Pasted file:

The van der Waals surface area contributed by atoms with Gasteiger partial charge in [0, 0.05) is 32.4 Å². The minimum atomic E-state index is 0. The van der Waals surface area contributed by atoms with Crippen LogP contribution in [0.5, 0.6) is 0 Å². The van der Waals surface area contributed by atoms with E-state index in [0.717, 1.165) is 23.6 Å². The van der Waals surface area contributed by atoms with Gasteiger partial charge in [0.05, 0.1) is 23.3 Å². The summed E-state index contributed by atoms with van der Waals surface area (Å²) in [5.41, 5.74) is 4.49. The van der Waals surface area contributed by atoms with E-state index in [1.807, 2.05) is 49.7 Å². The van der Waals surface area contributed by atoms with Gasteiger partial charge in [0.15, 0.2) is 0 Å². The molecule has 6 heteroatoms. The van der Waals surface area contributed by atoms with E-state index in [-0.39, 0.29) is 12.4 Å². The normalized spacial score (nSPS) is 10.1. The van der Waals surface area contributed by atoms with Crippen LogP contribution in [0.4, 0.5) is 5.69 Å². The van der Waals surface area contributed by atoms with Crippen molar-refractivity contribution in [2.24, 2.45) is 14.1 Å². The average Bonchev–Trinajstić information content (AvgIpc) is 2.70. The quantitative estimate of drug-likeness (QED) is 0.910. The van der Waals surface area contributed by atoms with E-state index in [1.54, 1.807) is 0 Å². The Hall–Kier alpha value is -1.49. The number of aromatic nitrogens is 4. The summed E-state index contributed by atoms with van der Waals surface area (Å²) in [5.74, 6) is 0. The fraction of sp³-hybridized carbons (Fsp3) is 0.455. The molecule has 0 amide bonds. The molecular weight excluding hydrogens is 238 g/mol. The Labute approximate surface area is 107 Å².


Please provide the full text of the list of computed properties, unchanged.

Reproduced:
The van der Waals surface area contributed by atoms with Gasteiger partial charge in [0, 0.05) is 32.4 Å². The minimum atomic E-state index is 0. The van der Waals surface area contributed by atoms with Crippen LogP contribution in [0.5, 0.6) is 0 Å². The van der Waals surface area contributed by atoms with E-state index in [0.717, 1.165) is 23.6 Å². The van der Waals surface area contributed by atoms with Gasteiger partial charge in [0.05, 0.1) is 23.3 Å². The summed E-state index contributed by atoms with van der Waals surface area (Å²) in [5.41, 5.74) is 4.49. The van der Waals surface area contributed by atoms with E-state index in [1.807, 2.05) is 49.7 Å². The van der Waals surface area contributed by atoms with Gasteiger partial charge in [0.15, 0.2) is 0 Å². The molecule has 6 heteroatoms. The van der Waals surface area contributed by atoms with E-state index in [-0.39, 0.29) is 12.4 Å². The normalized spacial score (nSPS) is 10.1. The van der Waals surface area contributed by atoms with Crippen LogP contribution in [0.4, 0.5) is 5.69 Å². The van der Waals surface area contributed by atoms with Crippen molar-refractivity contribution in [2.24, 2.45) is 14.1 Å². The average Bonchev–Trinajstić information content (AvgIpc) is 2.70. The quantitative estimate of drug-likeness (QED) is 0.910. The van der Waals surface area contributed by atoms with E-state index in [1.54, 1.807) is 0 Å². The Hall–Kier alpha value is -1.49. The number of aromatic nitrogens is 4. The summed E-state index contributed by atoms with van der Waals surface area (Å²) in [5.74, 6) is 0. The fraction of sp³-hybridized carbons (Fsp3) is 0.455. The molecule has 0 amide bonds. The molecular weight excluding hydrogens is 238 g/mol. The Labute approximate surface area is 107 Å².